Characteristics

The main analytical advantages of the ICP/OES over other excitation sources originate from its capability for efficient and reproducible vaporization, atomisation, excitation, and ionisation for a wide range of elements in various sample matrices. This is mainly due to the high temperature, 6000±7000K, in the observation zones of the ICP/OES. This temperature is much higher than the maximum temperature of flames or furnaces (3300K). The high temperature of the ICP/OES also makes it capable of exciting refractory elements, and renders it less prone to matrix interferences. Other electrical-discharge-based sources, such as alternating current and direct current arcs and sparks, and the MIP, also have high temperatures for excitation and ionisation, but the ICP/OES is typically less noisy and better able to handle liquid samples. In addition, the ICP/OES is an electrode less source, so there is no contamination from the impurities present in an electrode material. Further-more, it is relatively easy to build an ICP/OES assembly and it is inexpensive, compared to some other sources, such as a LIP. The following is a list of some of the most beneficial characteristics of the ICP/OES source.

  • high temperature (7000±8000 K)
  • high electron density (1014 ±1016 cm 3)
  • appreciable degree of ionisation for many elements simultaneous multi element capability (over 70 elements including P and S)
  • low background emission, and relatively low chemical interference
  • high stability leading to excellent accuracy and precision
  • excellent detection limits for most elements (0.1± 100ng mL 1)
  • wide Linear Dynamic Range (LDR) (four to six orders of magnitude)
  • applicable to the refractory elements cost-effective analyses.

 

Analytical Figures of Merit

For ICP/OES, the analytical figures of merit include the number of elements that can be determined, selectivity, reproducibility, long-term stability, susceptibility to matrix interferences, LOD, and accuracy. The number of elements that can be measured by ICP/OES is often more than 70 out of a total of 92 naturally occurring elements, as listed in Table 2. Routine determination of 70 elements can be accomplished by ICP/OES at concentration levels below 1mg L1. Almost all naturally occurring elements, with the exception of hydrogen, oxygen, fluorine, and inert gases, can be determined by ICP/OES. The elements that are not usually determined by ICP/OES fall into three basic categories. The first category includes those elements that occur either as trace contaminants in the argon gas used in the ICP/OES (C from CO2), constituents of the sample solvent (C, O, H), or as contaminants from the environment or atmosphere (N for example). The second category encompasses those elements that require high excitation energy, such as the halogens. These elements could be determined with poor LOD, however. The third category is the family of short-lived radioactive elements that are commonly determined by g-ray spectrometry.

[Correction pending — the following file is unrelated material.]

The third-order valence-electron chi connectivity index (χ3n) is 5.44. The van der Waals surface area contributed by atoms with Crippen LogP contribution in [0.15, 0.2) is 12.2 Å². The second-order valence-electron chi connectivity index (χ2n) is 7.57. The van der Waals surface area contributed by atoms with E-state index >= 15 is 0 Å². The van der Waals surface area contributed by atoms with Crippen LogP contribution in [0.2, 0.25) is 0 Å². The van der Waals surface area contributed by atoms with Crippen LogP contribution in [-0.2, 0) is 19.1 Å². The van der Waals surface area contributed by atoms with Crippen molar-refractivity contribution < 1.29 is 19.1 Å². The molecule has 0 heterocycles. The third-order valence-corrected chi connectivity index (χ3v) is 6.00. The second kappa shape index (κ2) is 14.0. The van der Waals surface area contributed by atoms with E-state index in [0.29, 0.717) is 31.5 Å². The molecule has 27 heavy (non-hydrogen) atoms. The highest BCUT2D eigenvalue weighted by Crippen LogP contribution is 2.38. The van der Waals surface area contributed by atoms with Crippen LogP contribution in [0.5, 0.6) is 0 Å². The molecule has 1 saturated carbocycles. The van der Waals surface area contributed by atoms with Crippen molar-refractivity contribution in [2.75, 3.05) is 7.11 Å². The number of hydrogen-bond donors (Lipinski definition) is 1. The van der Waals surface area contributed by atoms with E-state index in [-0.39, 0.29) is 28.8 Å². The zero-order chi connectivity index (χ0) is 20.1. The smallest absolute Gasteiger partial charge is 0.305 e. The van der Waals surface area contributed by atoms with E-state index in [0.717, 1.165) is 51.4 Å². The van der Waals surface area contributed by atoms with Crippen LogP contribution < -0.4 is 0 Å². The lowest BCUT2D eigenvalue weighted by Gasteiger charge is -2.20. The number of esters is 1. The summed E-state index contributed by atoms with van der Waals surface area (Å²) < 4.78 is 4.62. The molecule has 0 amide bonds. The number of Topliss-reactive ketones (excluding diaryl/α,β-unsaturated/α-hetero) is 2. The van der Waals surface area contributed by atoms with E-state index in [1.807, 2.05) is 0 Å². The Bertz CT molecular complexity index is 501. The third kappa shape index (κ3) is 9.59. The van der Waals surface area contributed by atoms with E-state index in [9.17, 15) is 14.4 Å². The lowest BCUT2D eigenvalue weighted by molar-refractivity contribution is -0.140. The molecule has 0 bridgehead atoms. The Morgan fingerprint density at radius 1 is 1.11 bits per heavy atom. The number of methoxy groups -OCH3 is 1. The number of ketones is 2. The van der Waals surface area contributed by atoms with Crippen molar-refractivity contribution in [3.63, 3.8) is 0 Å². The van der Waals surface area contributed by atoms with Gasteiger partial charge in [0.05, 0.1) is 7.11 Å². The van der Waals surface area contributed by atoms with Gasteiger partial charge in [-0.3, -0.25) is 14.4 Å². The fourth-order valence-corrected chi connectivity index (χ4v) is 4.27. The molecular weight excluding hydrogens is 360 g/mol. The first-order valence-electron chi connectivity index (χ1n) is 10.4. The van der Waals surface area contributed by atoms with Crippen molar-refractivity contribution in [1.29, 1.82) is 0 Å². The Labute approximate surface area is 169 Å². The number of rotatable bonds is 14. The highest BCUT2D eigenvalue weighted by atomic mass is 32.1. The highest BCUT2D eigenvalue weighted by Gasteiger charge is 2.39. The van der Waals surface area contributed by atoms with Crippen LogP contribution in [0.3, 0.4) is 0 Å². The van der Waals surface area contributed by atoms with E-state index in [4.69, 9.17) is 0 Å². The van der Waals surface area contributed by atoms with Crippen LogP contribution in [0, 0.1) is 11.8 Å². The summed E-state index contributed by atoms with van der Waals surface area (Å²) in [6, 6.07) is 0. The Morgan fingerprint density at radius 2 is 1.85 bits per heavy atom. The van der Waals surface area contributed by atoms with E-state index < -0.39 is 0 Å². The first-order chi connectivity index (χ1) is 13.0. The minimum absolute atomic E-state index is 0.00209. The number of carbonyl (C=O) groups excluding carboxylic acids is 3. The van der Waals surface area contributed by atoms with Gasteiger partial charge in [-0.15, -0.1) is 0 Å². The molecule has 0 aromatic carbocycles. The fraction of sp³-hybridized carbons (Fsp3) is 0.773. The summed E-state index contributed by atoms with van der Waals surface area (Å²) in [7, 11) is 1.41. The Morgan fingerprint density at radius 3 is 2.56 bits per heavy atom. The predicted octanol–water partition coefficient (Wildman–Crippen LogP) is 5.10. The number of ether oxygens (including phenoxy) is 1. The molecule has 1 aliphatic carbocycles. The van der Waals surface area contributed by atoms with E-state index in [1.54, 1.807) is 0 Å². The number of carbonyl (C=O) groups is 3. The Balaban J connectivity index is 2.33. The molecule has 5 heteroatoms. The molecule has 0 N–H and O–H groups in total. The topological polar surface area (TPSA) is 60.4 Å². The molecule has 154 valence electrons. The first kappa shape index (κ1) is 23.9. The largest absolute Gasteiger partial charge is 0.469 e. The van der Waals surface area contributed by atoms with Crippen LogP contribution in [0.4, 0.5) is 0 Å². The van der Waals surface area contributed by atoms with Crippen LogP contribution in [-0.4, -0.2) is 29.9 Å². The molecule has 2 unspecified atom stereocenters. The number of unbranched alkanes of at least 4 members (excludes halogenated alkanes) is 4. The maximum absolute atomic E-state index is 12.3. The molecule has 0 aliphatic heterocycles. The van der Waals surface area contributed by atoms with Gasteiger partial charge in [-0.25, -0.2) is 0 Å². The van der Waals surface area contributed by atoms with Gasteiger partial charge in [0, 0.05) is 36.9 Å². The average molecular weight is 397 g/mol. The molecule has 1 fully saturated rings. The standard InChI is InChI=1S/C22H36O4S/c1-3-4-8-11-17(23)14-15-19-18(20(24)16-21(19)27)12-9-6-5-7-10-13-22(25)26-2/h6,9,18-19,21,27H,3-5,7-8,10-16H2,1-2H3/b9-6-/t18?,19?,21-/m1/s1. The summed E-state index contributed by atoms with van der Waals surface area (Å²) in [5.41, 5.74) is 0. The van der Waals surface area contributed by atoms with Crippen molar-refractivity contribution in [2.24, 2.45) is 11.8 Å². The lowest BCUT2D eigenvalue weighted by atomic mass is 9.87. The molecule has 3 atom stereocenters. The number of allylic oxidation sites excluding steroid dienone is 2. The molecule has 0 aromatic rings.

Table 2:  A list of elements that can be determined by ICP/OES

Alkaline

and

Alkaline earth

Rare Earth

Transition Metal

Others

Li, Na, K, Rb, Cs, Be, Mg,

Ca, Sr, Ba

Ce, Pr, Nd, Sm, Eu, Gd, Tb,

Dy, Ho, Er, Tm, Yb, Lu,

Th, U

Sc, V, Ti, Cr, Mn, Fe, Co, Ni, Cu, Zn, Y,

Nb, Zr, Mo, Ru, Th, Pd, Ag, Cd, La,

Hf, Ta, W, Re, Os, Ir, Pt, Au, Hg

B, C, N, Al, Si, P, S, Cl, Ga,

Ge, As, Se, Br, In, Sn,

Sb, Te, I, Tl, Pb, Bi



Why we need to know?

  • ICP/OES is also widely used in the field of radiometric dating, in which it is used to analyse relative abundance of different isotopes. ICP/OES is more suitable for this application than the previously used Thermal Ionization Mass Spectrometry, as species with high ionization energy such as Osmium (Os) and Tungsten (Hf-W) can be easily ionized.